One Colorado woman feels that she is part of a class that is often overlooked: single adults left with little money after a divorce, leading to a life of poverty or homelessness.

It’s more common than you might think for people in her situation to struggle to be able to pay for a place to live. She was granted temporary spousal support after she split with her common law husband of several years, but says it’s barely enough to live on.

She used to earn good money working in quality assurance at chemical and pharmaceutical labs. But her husband encouraged her to quit because she wasn’t too happy at her job, so she did “the housewife thing” until he abruptly moved out, canceled their lease and took her name off their joint checking account. Suddenly, she says, she was left with nothing.

She has not yet been able to secure employment. She says that she has only had three interviews and that even though she applies for jobs that are below skill level, it’s hard to be hired in this economy.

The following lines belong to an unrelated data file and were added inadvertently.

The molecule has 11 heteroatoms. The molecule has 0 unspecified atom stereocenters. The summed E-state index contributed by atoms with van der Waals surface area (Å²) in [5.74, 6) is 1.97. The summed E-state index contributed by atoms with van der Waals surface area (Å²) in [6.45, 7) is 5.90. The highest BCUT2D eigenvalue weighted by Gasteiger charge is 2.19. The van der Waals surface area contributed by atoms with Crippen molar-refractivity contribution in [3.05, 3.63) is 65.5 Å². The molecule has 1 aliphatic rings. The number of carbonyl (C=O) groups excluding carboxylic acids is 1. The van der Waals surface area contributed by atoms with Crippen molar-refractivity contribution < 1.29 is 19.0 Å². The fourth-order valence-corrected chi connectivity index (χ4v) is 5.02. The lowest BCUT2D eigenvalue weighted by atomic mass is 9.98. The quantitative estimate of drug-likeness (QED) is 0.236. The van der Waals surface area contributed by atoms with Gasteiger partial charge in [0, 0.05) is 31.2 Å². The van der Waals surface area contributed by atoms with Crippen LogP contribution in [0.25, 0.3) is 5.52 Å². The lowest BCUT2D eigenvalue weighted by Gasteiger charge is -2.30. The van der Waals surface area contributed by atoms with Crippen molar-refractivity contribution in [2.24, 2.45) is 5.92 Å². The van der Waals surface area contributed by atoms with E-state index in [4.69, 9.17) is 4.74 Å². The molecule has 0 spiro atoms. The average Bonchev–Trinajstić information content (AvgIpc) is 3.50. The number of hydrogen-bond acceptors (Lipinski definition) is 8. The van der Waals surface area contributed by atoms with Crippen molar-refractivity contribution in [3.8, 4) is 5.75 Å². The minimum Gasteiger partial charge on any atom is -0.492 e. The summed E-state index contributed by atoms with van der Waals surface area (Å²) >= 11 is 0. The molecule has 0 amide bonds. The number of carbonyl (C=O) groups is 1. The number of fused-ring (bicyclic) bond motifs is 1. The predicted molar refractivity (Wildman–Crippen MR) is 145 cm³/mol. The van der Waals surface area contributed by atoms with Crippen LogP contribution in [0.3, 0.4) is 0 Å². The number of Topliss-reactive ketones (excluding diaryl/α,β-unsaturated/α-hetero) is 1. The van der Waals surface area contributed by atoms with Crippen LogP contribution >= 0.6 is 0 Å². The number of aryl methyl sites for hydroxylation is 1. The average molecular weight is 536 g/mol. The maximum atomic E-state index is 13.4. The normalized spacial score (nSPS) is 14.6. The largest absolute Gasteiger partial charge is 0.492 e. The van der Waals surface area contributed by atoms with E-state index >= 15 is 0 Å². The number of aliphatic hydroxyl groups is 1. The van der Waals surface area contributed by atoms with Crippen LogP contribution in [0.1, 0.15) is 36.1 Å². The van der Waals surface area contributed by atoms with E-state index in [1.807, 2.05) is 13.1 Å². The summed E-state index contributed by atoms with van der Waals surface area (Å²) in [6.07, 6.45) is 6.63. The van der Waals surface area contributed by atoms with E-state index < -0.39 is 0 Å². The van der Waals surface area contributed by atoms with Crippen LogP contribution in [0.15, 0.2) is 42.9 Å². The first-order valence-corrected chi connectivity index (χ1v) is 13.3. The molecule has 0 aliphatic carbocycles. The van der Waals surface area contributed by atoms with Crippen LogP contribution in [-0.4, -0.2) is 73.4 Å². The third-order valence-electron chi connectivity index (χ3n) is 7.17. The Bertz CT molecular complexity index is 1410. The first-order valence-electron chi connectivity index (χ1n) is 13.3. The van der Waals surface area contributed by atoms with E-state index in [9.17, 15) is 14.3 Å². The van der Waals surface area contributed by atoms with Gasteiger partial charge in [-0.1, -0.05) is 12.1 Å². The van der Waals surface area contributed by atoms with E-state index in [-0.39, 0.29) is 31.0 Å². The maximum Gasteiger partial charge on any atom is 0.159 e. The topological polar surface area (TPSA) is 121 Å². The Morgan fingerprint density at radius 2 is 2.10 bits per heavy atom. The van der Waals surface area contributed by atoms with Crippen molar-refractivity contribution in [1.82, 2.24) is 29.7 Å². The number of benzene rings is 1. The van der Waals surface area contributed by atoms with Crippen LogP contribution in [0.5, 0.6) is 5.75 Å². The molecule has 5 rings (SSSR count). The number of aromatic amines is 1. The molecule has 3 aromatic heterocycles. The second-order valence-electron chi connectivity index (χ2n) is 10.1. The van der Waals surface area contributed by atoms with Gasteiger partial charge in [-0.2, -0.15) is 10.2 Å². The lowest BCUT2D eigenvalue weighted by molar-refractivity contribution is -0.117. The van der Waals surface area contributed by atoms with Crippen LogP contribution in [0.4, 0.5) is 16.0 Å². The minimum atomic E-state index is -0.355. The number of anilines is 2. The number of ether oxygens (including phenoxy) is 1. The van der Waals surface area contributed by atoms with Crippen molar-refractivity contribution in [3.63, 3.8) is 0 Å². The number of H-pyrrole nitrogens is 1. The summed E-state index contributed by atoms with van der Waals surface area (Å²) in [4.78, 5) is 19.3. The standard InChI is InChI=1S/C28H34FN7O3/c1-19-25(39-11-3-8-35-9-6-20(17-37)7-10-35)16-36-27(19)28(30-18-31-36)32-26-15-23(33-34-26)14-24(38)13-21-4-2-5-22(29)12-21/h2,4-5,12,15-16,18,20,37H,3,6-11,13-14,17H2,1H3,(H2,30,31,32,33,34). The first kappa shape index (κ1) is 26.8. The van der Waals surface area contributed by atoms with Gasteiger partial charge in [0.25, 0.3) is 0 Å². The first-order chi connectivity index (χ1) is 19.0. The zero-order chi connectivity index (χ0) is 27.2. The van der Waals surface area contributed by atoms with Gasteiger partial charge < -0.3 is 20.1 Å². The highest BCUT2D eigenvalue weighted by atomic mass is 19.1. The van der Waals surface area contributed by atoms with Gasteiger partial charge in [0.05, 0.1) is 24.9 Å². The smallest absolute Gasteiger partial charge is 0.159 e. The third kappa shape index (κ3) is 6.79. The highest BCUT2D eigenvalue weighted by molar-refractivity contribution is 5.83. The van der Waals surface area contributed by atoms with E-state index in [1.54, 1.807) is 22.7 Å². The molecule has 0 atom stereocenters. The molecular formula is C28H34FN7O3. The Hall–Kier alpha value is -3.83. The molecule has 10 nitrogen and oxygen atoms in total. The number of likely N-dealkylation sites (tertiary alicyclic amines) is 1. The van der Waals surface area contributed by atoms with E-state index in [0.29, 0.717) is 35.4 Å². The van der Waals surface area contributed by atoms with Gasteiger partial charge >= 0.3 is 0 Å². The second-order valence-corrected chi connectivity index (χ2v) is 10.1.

She stays with friends and has moved 11 times since last October, going from couch to couch. At one point she qualified for food stamps, but the spousal support put her in too high an income bracket. While she has sought help at service agencies, many are more geared toward helping people with disabilities, or those who have children, than single adults.

As an assistant sociology professor at the University of Colorado says, the woman is part of a group of formerly middle-class women forced into poverty after a divorce. Most, she says, recover and get back on track after a while.

This woman hopes that is the case as well. In the meantime, she’s going to continue applying for jobs and hoping for the best.

Source: Daily Camera, “Bad divorce thrusts Boulder County woman into homelessness,” Erica Meltzer, May 26, 2012